Edinburgh Cancer Research

Edinburgh CRUK Tissue Group

Tissue collection and biobanking for the research and development of novel cancer treatments and interventions.

Due to a change in funding stream from 01/04/2017, the Edinburgh Experimental Cancer Medicine Centre (ECMC) team are now known as the Edinburgh CRUK Tissue Group (CRUKTG). The CRUKTG is now part of the Cancer Research UK funded Edinburgh Cancer Research Centre. The CRUKTG aims to build on and extend the foundations of the ECMC, which has established a team to systematically ascertain, counsel and recruit patients with the aim of enhancing translational research and appropriately collect biological materials and clinical data pertaining to these samples.

The CRUKTG brings together scientific and clinical research, sharing knowledge and resources for the benefit of cancer patients. It facilitates the translational research needed to develop new anti-cancer drugs, supports discovery and validation of new diagnostic, prognostic and predictive markers and drug-target discovery. The CRUKTG provides generic support for focussed, mechanistic clinical trials, enabling translational research from the laboratory to the clinic.

Edinburgh CRUK Tissue Group Organogram


Alex CRUK Tissue Group


Patients with either known or suspected cancer are identified by surgeons or trained members of staff as being suitable for tissue collection.  These patients are approached, given a patient information sheet to read and have the opportunity to ask questions.  If they want to continue they will sign the consent form for specimens being taken and used for research. 


The CRUK Tissue Group performs work in compliance with Good Clinical Practice (GCP) and Good Clinical Laboratory Practice (GCLP). All procedures and processes undertaken by the CRUKTG are covered by standard operating procedures (SOPs). These are controlled documents which detail how to perform routine tasks or activities. They ensure procedures are performed consistently by all staff.


Specimens are collected directly from theatre or wards along with the signed consent form.  Ideally all specimens will be collected and either stored or processed within 1 hour of being removed from the patient.  The patient details and sample information are recorded on a standard form which allows the CRUKTG to obtain clinical information to link to the sample.

All the specimens are given a unique ID therefore making the samples anonymous so that the researcher using the specimens does not know the patients details.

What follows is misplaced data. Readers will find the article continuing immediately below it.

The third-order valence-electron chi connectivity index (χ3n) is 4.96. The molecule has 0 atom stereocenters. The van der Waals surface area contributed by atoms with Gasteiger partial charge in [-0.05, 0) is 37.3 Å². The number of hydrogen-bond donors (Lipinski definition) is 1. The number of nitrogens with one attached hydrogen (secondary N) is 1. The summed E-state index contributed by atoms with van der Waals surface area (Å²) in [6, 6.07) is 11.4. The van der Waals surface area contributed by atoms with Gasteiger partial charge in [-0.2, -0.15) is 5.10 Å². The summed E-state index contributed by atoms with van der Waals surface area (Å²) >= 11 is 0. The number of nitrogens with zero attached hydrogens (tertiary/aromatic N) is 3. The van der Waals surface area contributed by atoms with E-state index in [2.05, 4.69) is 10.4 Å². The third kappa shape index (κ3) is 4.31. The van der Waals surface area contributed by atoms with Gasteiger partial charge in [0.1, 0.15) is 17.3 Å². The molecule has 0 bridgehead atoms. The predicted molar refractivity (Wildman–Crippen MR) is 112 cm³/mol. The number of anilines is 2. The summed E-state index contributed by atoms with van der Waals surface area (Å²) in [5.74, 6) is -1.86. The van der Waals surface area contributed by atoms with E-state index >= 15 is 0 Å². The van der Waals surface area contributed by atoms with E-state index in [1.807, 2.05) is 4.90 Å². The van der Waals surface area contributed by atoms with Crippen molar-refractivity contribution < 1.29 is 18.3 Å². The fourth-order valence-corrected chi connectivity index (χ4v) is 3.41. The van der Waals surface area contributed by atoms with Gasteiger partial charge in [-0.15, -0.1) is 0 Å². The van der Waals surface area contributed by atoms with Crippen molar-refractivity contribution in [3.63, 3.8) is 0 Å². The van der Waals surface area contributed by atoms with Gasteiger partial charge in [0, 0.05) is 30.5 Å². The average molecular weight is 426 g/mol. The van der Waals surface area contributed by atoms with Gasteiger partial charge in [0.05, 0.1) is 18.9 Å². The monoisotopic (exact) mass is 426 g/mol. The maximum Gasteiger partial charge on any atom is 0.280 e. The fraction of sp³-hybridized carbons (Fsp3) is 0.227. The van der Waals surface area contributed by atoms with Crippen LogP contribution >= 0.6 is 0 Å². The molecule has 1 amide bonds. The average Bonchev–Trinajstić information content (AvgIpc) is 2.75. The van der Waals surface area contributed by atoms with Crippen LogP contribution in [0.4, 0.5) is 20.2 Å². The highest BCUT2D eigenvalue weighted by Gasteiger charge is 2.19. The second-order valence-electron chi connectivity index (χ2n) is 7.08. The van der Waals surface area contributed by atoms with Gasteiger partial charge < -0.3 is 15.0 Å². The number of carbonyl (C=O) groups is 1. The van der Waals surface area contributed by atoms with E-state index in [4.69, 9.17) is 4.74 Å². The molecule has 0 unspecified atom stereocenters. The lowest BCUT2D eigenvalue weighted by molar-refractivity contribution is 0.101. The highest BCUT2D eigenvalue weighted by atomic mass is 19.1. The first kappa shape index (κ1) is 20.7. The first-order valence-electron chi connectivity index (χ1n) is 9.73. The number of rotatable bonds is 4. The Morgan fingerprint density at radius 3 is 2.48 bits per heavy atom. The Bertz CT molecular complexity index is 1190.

The specimens can be processed in a variety of ways.  Tissue samples from theatre can either be frozen and stored in liquid nitrogen or fixed in formalin and processed into formalin fixed paraffin embedded (FFPE) blocks. 

Blood and fluid samples can be stored whole or processed to isolate specific cell types or components within the sample i.e. lymphocytes in a blood sample.


Fresh Tissue specimens are routinely stored in liquid nitrogen.  This process known as Cryopreservation, stores the specimens at low sub-zero temperatures, −196 °C (the boiling point of liquid nitrogen). At this low temperature, any biological activity, including the biochemical reactions that would lead to cell death, are effectively stopped, therefore preserving the tissue in the same state as it was sampled.

FFPE blocks can be stored at room temperature.

The sample storage position is recorded on an electronic database (CA Tissue Suite). 

The CRUKTG does not store/release any tissue for research if a signed consent form is not present.


The CRUKTG will supply specimens to researchers who request them as long as they have ethical approval for the work they will be performing.  All specimens have a unique ID and the researcher will never know the identity of the patient.  The CRUKTG will transport samples in the condition they are stored in for example frozen tissue will be transported on dry ice to maintain the sub-zero temperature.  All samples are appropriately packaged with the relevant warnings, are accompanied with a sample inventory and if required the relevant clinical data linked to the sample.


There are many different types of analysis that can be performed on specimens and this is dependent on what is being researched.  For example fresh-frozen tissue samples can be used for DNA/RNA and protein extraction. 

FFPE blocks can be cut into thin sections, placed on a slide and stained to identify different parts of the tissue and cells.  Sections can also be taken and used for DNA extraction and immunohistochemisrty.  In addition FFPE blocks can be used to create a Tissue Micro-Array which allows the researcher to compare up to 250 different cases (i.e. compare 250 tumour samples from 250 different patients) on one slide. 


The continued consenting of new patients means that new samples are collected every week, increasing the number of samples stored in our tissue bank ensuring that enough samples are available to perform the essential research.